17 November 2014

Investigating Ice Nucleation in Cirrus Clouds with an Aerosol-enabled Multi-scale Modeling Framework


Cirrus clouds have important effects on Earth’s radiation budget because of their large global coverage and their high formation altitude. They have opposing radiative effects by reflecting solar radiation back to space (cooling) and trapping infrared radiation similarly to greenhouse gases (warming). The mechanism of ice nucleation on aerosols and the distribution of ice in clouds can influence global precipitation, which in turn affects the surface energy balance and the hydrologic cycle. Conventional global climate models (GCMs) have substantial difficulty in simulating the evolution of cirrus clouds because many of their driving dynamic processes are not explicitly resolved with the relatively coarse spatial and temporal model resolutions of these GCMs. A team of scientists, including Department of Energy researchers at Pacific Northwest National Laboratory, implemented an aerosol-dependent ice nucleation scheme into an aerosol-enabled multi-scale modeling framework (MMF) to study ice formation in cirrus clouds. The newest version of the PNNL-developed MMF model represents cloud scale processes by embedding a cloud-resolving model (CRM) within each vertical column of a GCM grid. They found that the MMF model predicts a higher frequency of mid-latitude super-saturation in the southern and winter hemisphere, which is consistent with previous satellite and in-situ observations. Compared to a conventional GCM, this research showed that the MMF is a more powerful model to simulate parameters that evolve over short time scales, such as super-saturation. The research shows that the MMF is inherently better suited to simulate processes with a short time scale (less than that of typical GCM time steps), such as ice nucleation.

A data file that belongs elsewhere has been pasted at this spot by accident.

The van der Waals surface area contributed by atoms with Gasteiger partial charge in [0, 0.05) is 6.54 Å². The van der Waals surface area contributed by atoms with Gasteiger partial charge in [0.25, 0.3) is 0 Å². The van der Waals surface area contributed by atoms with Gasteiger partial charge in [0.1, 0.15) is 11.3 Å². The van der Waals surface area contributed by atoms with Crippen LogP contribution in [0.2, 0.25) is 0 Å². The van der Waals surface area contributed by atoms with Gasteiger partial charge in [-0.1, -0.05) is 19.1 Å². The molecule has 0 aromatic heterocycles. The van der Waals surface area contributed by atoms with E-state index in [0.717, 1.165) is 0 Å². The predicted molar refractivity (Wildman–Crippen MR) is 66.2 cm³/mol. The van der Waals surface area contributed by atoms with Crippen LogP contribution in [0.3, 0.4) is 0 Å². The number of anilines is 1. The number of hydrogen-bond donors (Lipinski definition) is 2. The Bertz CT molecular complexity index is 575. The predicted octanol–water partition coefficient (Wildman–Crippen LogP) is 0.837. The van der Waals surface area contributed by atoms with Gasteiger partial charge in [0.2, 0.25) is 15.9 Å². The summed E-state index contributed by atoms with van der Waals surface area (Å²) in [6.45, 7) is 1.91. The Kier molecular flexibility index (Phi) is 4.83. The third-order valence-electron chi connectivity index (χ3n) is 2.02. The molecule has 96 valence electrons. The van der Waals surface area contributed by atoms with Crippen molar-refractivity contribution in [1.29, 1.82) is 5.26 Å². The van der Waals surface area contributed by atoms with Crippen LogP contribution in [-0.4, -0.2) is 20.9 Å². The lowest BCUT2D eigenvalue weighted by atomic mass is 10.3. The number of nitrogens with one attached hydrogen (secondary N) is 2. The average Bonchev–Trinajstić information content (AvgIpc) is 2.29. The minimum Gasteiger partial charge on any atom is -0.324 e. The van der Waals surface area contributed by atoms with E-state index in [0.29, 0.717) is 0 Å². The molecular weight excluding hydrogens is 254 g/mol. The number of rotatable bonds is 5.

Chengzhu Zhang
Scripps Institution of Oceanography (SIO)
Zhang, C, M Wang, H Morrison, RC Somerville, K Zhang, X Liu, and JF Li.  2014.  "Investigating Ice Nucleation in Cirrus Clouds with an Aerosol-enabled Multiscale Modeling Framework."  Journal of Advances in Modeling Earth Systems, doi:10.1002/2014MS000343.